new-york

Mimi Smith

Anna Kustera Gallery

Cross Meret Oppenheim with Barbara Kruger and you come real close to the acute feminism of Mimi Smith’s art of apparel. A welcome reprise of the excellent survey curated three years ago by Judith Tannenbaum at Philadelphia’s Institute of Contemporary Art, this recent exhibition of Smith’s sculpture and painting from the ’60s to the present began with her “teacups,” early sculptures that have so often served as textbook examples of “feminist art,” and that were to overshadow the next thirty years of her career. (Oppenheim suffered a similar fate—until the Guggenheim’s recent survey proved how extensively her oeuvre went beyond the 1936 fur-lined object.) Bringing Smith’s reputation up to date was one of the accomplishments of this recent gallery show.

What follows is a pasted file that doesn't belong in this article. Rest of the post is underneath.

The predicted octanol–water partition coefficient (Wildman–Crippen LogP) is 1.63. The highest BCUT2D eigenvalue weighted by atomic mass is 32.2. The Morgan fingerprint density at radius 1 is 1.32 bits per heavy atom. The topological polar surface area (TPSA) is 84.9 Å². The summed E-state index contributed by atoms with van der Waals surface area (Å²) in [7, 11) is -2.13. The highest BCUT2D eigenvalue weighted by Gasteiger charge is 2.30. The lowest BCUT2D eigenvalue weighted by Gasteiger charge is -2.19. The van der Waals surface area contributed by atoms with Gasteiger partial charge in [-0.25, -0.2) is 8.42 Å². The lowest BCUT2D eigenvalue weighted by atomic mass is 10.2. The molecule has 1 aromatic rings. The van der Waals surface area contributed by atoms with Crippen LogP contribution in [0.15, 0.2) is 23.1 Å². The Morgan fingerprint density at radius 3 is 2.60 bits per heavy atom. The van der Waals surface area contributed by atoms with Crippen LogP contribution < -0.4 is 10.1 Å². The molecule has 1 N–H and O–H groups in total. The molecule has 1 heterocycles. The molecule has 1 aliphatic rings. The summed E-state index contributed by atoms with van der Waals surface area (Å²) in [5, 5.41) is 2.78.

Smith’s most famous work, Steel Wool Peignoir, 1966, deserves a place of honor in some museum’s permanent collection. It comes, like a sleeping

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